Encourage non-academic global collaboration

Carnegie Mellon is taking the “global university” aspect of its strategic plan — a set of mission statements meant to guide the university — very seriously, especially with regard to the now robust Doha, Qatar campus. Opportunities to travel between the two campuses, which had once been limited to a select few, are gradually opening up, paving the way for sustained and fruitful interaction between the campuses.

This fall, Student Affairs is rolling out a new program called Initiating Meaningful Pittsburgh and Qatar Transactions (IMPAQT), which will allow up to 10 students the opportunity to travel to Doha for spring break and represent not only Carnegie Mellon, but their student organizations and hobbies. The program is an exciting step in creating strong social and educational bonds between the two campuses’ student bodies.

Importantly, while IMPAQT will give preference to candidates who can remain committed to the program for multiple years, the application process is open to anyone, meaning that students who have no academic reason to travel to Qatar may still be able to go.

Beyond IMPAQT, the Doha campus has begun a semester exchange program that it hopes will gain traction in many academic departments. Because Doha uses the same credit system and some of the same faculty as Carnegie Mellon, spending the semester in Doha is easier and more accessible for students interested in learning more about the Middle East than trying to go through a traditional third-party study abroad program.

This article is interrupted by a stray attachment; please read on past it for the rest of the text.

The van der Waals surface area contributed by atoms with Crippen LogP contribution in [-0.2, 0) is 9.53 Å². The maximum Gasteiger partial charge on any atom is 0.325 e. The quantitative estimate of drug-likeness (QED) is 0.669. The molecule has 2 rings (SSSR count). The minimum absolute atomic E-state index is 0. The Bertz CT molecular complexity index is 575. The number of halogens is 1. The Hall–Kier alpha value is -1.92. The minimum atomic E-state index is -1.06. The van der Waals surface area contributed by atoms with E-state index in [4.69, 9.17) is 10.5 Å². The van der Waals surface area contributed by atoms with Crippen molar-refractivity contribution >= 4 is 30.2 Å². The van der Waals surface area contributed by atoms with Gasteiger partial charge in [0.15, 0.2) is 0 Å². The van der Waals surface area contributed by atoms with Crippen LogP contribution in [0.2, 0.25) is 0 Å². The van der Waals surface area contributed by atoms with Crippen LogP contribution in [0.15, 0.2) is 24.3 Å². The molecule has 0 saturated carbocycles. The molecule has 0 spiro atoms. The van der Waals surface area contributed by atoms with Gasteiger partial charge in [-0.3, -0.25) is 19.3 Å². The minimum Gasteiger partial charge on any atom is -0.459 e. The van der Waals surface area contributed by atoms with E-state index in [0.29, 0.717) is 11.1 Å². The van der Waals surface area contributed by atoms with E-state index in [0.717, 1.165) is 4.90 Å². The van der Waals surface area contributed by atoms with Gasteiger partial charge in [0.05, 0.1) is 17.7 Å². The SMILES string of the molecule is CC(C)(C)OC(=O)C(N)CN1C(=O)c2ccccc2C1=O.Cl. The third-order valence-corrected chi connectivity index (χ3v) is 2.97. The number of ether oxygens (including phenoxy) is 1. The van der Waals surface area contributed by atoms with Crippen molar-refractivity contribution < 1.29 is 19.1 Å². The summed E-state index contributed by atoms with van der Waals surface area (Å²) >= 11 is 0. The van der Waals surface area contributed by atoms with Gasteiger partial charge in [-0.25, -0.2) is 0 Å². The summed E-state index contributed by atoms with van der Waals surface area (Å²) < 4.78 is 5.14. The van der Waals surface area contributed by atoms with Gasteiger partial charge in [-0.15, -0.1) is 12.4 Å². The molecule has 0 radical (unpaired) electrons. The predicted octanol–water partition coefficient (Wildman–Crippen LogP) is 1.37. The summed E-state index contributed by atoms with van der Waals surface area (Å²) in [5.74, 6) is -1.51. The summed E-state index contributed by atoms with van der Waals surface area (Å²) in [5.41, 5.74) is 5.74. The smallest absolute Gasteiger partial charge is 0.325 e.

These two programs stand alongside existing opportunities to live and work in Qatar as a teaching assistant, which, with the expanding array of classes Carnegie Mellon Qatar is starting to offer, will also expand over time.

However, while opportunities for undergrads are increasing in Qatar, graduate options remain thin. To meet the strategic plan’s goal of having Carnegie Mellon students become global citizens, they all — undergraduates and graduates — must not only study the globe but interact with it as well. We hope more programs like IMPAQT will be started, such as programs specifically for graduate students or with the university’s other satellite campuses in Australia, Japan, the West Coast, and Greece.